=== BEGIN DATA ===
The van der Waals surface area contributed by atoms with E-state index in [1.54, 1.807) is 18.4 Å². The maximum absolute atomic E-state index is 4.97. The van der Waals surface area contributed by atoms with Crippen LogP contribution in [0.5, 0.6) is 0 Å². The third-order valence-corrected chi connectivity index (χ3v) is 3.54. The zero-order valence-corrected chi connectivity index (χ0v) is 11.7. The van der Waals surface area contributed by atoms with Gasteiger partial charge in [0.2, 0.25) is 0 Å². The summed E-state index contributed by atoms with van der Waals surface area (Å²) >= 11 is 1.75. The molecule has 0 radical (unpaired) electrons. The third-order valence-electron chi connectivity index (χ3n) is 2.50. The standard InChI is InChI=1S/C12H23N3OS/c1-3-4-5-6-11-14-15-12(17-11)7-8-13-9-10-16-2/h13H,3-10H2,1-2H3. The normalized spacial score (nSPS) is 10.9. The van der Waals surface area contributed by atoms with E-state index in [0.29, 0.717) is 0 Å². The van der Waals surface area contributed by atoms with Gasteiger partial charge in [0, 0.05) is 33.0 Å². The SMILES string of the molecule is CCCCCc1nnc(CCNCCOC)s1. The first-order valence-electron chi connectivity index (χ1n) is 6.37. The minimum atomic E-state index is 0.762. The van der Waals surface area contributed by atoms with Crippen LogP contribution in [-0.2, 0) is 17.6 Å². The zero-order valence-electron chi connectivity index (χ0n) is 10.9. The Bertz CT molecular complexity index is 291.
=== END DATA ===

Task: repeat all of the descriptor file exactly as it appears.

The van der Waals surface area contributed by atoms with E-state index in [1.54, 1.807) is 18.4 Å². The maximum absolute atomic E-state index is 4.97. The van der Waals surface area contributed by atoms with Crippen LogP contribution in [0.5, 0.6) is 0 Å². The third-order valence-corrected chi connectivity index (χ3v) is 3.54. The zero-order valence-corrected chi connectivity index (χ0v) is 11.7. The van der Waals surface area contributed by atoms with Gasteiger partial charge in [0.2, 0.25) is 0 Å². The summed E-state index contributed by atoms with van der Waals surface area (Å²) >= 11 is 1.75. The molecule has 0 radical (unpaired) electrons. The third-order valence-electron chi connectivity index (χ3n) is 2.50. The standard InChI is InChI=1S/C12H23N3OS/c1-3-4-5-6-11-14-15-12(17-11)7-8-13-9-10-16-2/h13H,3-10H2,1-2H3. The normalized spacial score (nSPS) is 10.9. The van der Waals surface area contributed by atoms with E-state index in [0.29, 0.717) is 0 Å². The van der Waals surface area contributed by atoms with Gasteiger partial charge in [0, 0.05) is 33.0 Å². The SMILES string of the molecule is CCCCCc1nnc(CCNCCOC)s1. The first-order valence-electron chi connectivity index (χ1n) is 6.37. The minimum atomic E-state index is 0.762. The van der Waals surface area contributed by atoms with Crippen LogP contribution in [-0.2, 0) is 17.6 Å². The zero-order valence-electron chi connectivity index (χ0n) is 10.9. The Bertz CT molecular complexity index is 291.